And lest we be mistaken, the Basic Laws are not a recent political invention, they have been passed gradually since the foundation of the state. In fact, the first eight of these laws were passed between 1958 and 1988 and deal mainly with the organization of the government. They are part and parcel of the foundation of Israel and the very legitimacy of this current government. 

The override clause being proposed by the government would allow the Knesset to override any objections of the High Court, with a simple majority of 61 votes (just 50.8%) of the Knesset, essentially allowing the same people who enacted a problematic law to override any objections of the High Court to it. And just to make sure that the independence of the judiciary is completely demolished, the government wants to stack the appointment committee of High Court judges so that 7 of 11 members would be government appointees. That’s like letting Argentina choose the referees for the World Cup final. 

Checks and balances protect democracies

IF ANY of this sounds problematic, that’s because it is. Most democratic countries are protected by numerous checks and balances on the power of the state: a clear division of power between the legislative and judicial branches, a government that has two houses of parliament, divisions of power between federal and state governments, and a clear division between religion and state – none of which exist in Israel. 

Notable Israel and Benjamin Netanyahu supporter Alan Dershowitz has publicly described the override clause as a truly terrible idea. He points out that Israel’s legitimacy as a democratic country is at stake. Even those who support it, will suggest that the override clause should only be used with a super-majority of Knesset members.

The government and some media outlets have called on foreign experts to explain how the High Court’s judicial activism has crossed all bounds. As can be seen from the list of legal changes this law has actually allowed in practice, this claim is pure rubbish. 

Perhaps most tellingly, one of the main obstacles for the enactment of a constitutional bill of rights at the founding of the state of Israel was the opposition of the ultra-orthodox leadership, who probably rightly feared that guarantees of civil rights, such as freedom of religion, women’s and LGBTQ rights, would conflict with their rule of law. Indeed, the High Court has refused several times to uphold the preferential treatment of ultra-orthodox citizens over other citizens with regard to exorbitant study stipends and exemptions from mandatory army service.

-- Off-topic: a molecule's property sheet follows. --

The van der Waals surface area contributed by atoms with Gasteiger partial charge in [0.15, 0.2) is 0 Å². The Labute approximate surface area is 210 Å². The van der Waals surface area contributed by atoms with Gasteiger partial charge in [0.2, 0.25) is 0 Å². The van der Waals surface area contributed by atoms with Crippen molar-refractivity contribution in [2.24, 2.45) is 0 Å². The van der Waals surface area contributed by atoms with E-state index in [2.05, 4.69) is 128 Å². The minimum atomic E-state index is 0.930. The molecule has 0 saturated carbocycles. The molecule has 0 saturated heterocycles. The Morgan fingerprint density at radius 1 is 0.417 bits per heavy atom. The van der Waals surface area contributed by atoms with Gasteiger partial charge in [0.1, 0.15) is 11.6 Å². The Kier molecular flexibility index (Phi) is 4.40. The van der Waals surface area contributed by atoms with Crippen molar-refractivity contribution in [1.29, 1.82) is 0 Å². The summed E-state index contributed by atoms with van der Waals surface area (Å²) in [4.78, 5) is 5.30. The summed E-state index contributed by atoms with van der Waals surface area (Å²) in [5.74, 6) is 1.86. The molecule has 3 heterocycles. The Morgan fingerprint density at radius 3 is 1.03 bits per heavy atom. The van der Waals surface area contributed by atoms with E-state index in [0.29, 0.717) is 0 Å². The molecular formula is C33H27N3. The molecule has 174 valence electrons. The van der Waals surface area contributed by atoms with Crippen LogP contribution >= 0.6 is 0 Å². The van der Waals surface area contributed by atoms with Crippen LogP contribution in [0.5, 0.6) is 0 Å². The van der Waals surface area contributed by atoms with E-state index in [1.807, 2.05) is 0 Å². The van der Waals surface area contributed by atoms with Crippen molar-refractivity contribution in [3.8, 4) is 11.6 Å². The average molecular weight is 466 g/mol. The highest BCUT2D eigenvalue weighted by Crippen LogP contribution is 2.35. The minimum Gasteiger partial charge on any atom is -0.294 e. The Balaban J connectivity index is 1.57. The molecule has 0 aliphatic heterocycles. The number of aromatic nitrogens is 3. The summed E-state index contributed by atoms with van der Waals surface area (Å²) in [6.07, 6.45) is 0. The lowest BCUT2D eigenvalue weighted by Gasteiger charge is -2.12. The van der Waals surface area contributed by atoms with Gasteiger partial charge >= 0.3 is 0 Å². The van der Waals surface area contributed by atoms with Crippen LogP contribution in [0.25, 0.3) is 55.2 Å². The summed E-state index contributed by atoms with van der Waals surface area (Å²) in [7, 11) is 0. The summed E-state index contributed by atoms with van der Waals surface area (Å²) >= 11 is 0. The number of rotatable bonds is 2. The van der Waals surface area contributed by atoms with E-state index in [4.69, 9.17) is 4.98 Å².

To add insult to injury, this government is proposing an expansion of the jurisdiction of the religious courts. If the government was truly concerned with judicial transparency and judicial activism, it would be reforming the rabbinic courts, which currently rule on the most intimate matters of people’s lives, causing enormous damage to personal liberty at great cost to the taxpayer without any oversight or accountability.

It is a private fiefdom of ultra-Orthodox power and control that concerns itself not with the self-rule of ultra-orthodox communities but rather with the enforcement of ultra-Orthodox beliefs and values over the wider secular and traditional community. If you are wondering where true injustice resides, look no further than the religious court system. And yet, this system is scheduled for expansion and greater power.

Make no mistake, the judicial reform this government is proposing is not aimed to protect its citizens. Its aim is to only protect the government itself and specifically certain individuals within it. And even if you are inclined to trust Aryeh Deri and Netanyahu, what this legal reform does is remove all the barriers to excessive use of power, open the door for more hardened criminals to enter politics and destroy the foundational promise that the state of Israel “will ensure complete equality of social and political rights to all its inhabitants.” 

I urge you to act in whatever way you can – through personal influence or public acts of protest – to prevent these legal reforms. Choose human dignity and liberty: protect the High Court and protect the original vision of Israel. Protect us and our children. Protect yourself.

The writer, CEO and founder of Workwell, is chair of Mavoi Satum, a nonprofit that advocates for equal divorce rights.